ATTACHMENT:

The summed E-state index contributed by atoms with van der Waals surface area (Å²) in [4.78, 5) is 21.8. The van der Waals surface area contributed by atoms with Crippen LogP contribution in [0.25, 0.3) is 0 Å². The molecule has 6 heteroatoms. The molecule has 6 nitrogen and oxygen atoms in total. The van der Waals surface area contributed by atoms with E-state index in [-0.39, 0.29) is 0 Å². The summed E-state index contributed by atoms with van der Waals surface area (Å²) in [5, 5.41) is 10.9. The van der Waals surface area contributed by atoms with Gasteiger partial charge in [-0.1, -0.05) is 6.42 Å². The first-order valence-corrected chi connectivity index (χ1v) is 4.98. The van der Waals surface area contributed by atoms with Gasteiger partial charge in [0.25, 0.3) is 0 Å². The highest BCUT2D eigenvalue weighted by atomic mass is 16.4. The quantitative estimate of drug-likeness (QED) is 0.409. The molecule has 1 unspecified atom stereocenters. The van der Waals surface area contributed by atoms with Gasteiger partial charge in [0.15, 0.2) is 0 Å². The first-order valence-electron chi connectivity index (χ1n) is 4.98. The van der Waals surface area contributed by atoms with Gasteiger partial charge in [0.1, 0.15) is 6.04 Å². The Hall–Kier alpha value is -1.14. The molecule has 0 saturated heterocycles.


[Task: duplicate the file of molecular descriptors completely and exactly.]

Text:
The summed E-state index contributed by atoms with van der Waals surface area (Å²) in [4.78, 5) is 21.8. The van der Waals surface area contributed by atoms with Crippen LogP contribution in [0.25, 0.3) is 0 Å². The molecule has 6 heteroatoms. The molecule has 6 nitrogen and oxygen atoms in total. The van der Waals surface area contributed by atoms with E-state index in [-0.39, 0.29) is 0 Å². The summed E-state index contributed by atoms with van der Waals surface area (Å²) in [5, 5.41) is 10.9. The van der Waals surface area contributed by atoms with Gasteiger partial charge in [-0.1, -0.05) is 6.42 Å². The first-order valence-corrected chi connectivity index (χ1v) is 4.98. The van der Waals surface area contributed by atoms with Gasteiger partial charge in [0.25, 0.3) is 0 Å². The highest BCUT2D eigenvalue weighted by atomic mass is 16.4. The quantitative estimate of drug-likeness (QED) is 0.409. The molecule has 1 unspecified atom stereocenters. The van der Waals surface area contributed by atoms with Gasteiger partial charge in [0.15, 0.2) is 0 Å². The first-order valence-electron chi connectivity index (χ1n) is 4.98. The van der Waals surface area contributed by atoms with Gasteiger partial charge in [0.1, 0.15) is 6.04 Å². The Hall–Kier alpha value is -1.14. The molecule has 0 saturated heterocycles.